'Tis the season for Halloween costume shopping and kids roaming streets high on sugar. Every year, I start out as excited as my 7-year-old, but all the hoopla leaves me with a dent in my wallet and a high-fructose-corn-syrup headache. Before I know it, I'm the scary one . This year, I vow to take advantage of all I've learned from Halloween costume shopping over the past few years. Thanks to these tips, I will not overspend, waste time, or otherwise make Halloween more complicated than it needs to be. My Halloween motto for the year: More fun. Less scary. Here, my best Halloween costume shopping tips:
1. Let your little one have fun picking out a costume on their own, but do the mom thing and check the material to be sure it’s comfortable to walk in for several hours. Skip this step and you are guaranteed a whiny trick-or-treater begging to go home to change on Halloween. Now that’s scary.
2. If you’re buying online, be sure to order at least 7-14 days ahead of time, or your costume may not make it in time to trick or treat, let alone to try on and make adjustments, if needed.
3. Consider buying costumes one size larger than your child normally wears if you live in a cold climate. This allows ample room for layering.
4. For the best price comps, internet shopping is the way to go, but since you can’t try anything on, it’s best for kids who aren’t sensitive to certain materials or snaps. In that case, you’re better off walking into a brick-and-mortar store.
5. Short on cash? Host a Halloween costume swap party with friends and neighbors. Everybody brings a gently used costume, and everybody walks out with one. Ta-da!
6. Don’t eat before you shop, and that goes for both you and your offspring. Trust me: Someone will undoubtedly have to go to the bathroom just as you are about to hit the dressing room. Even if you don’t have to go, there’s nothing worse than a bloated pirate princess, what with all the stripes and lace, so lay off the snacks for a couple of hours beforehand. Like shopping for a swimsuit, it’s best to try on costumes when you’re just halfway due for your next meal.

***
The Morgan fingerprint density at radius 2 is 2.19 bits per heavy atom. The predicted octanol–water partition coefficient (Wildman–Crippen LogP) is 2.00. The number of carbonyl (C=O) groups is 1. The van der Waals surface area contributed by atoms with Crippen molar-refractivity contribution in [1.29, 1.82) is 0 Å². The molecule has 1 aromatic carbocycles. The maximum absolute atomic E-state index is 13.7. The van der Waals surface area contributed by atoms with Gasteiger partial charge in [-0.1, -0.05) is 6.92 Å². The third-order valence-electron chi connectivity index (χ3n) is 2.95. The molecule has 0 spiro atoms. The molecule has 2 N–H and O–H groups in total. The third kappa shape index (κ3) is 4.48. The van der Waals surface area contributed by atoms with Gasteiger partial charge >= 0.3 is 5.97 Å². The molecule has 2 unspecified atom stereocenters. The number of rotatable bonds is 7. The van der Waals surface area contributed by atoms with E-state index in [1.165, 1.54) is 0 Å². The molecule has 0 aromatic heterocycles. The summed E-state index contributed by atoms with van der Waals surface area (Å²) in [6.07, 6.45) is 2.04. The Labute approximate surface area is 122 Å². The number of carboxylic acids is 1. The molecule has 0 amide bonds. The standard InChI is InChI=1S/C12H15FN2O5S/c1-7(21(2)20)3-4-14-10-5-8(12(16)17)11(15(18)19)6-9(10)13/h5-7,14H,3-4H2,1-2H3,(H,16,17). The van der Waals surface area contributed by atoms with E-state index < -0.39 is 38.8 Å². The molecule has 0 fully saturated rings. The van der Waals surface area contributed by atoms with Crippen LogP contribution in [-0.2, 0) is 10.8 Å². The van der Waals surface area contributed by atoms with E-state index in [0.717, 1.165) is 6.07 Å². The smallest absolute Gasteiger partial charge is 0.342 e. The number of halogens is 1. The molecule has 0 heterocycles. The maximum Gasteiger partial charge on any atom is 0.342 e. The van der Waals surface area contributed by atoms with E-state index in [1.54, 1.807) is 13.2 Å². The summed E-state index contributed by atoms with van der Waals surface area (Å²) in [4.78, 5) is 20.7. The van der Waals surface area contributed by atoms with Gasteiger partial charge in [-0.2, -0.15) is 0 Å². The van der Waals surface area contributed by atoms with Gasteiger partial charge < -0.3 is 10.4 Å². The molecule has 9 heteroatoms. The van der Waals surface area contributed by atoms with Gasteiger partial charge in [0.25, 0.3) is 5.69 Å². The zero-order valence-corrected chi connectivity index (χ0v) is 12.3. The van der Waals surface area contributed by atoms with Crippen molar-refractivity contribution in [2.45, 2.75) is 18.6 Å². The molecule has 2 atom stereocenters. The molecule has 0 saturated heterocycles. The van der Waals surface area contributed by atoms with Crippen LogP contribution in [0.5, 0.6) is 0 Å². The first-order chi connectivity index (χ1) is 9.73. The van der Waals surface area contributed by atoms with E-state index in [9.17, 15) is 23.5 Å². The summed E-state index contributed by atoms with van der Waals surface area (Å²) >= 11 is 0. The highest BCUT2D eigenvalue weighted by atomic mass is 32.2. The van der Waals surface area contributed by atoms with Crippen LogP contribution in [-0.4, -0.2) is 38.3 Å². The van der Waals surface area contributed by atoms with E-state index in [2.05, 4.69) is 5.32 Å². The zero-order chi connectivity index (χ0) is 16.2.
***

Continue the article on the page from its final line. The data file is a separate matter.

7. Take the exact amount of cash you want to spend. Each year, I’ve told my son we can’t spend more than a set amount, and each year we have both gone completely overboard. This year I am walking in old-school style, with only bills in hand.
8. Speaking of walking with something in hand, watch out for costumes with too many bells and whistles. That is, unless you want to spend Halloween holding a sword, wizard hat or some other odd-shaped item because your child is sick of wearing the accoutrements that accompanied his costume.
9. DIY for the mom who hates DIY: Buy a face paint kit. Little kids love having their faces painted, and the internet is full of sites that provide a slew of easy step-by-step designs. One of my faves is hellokids.com. Dress kids in neutral colors (all black for scary faces or all pink for princess looks) and turn yourself into Picasso. If you make a mistake, don’t worry. Face paints made for kids wash off easily. Opt for natural, non-toxic varieties like those from Luna Organics or Elegant Minerals, just in case.
10. Don’t ask the salespeople for advice. These are seasonal workers, most of them under the age of 18 and likely stacking shelves under the haze of questionable substances. They will tell you that you and your preschooler look “amazing” in everything, and before you know it, you’re dropping $95 on a replica of Miley Cyrus’ twerking outfit from the MTV Video Music Awards (OK maybe that’s a bit of an exaggeration but you get drift).
11. If you’re planning to dress up too, pick one person whose opinion you trust, and text a picture of yourself trying it on before you buy anything. Don’t post it on social media. You will get more unsolicited advice than a streetwalker on Sunday.
12. If all else fails, do what Connecticut dad of three Mark Widlman does: “Buy the first costume your kid pulls from the shelf and promptly exit the store.” That works, too.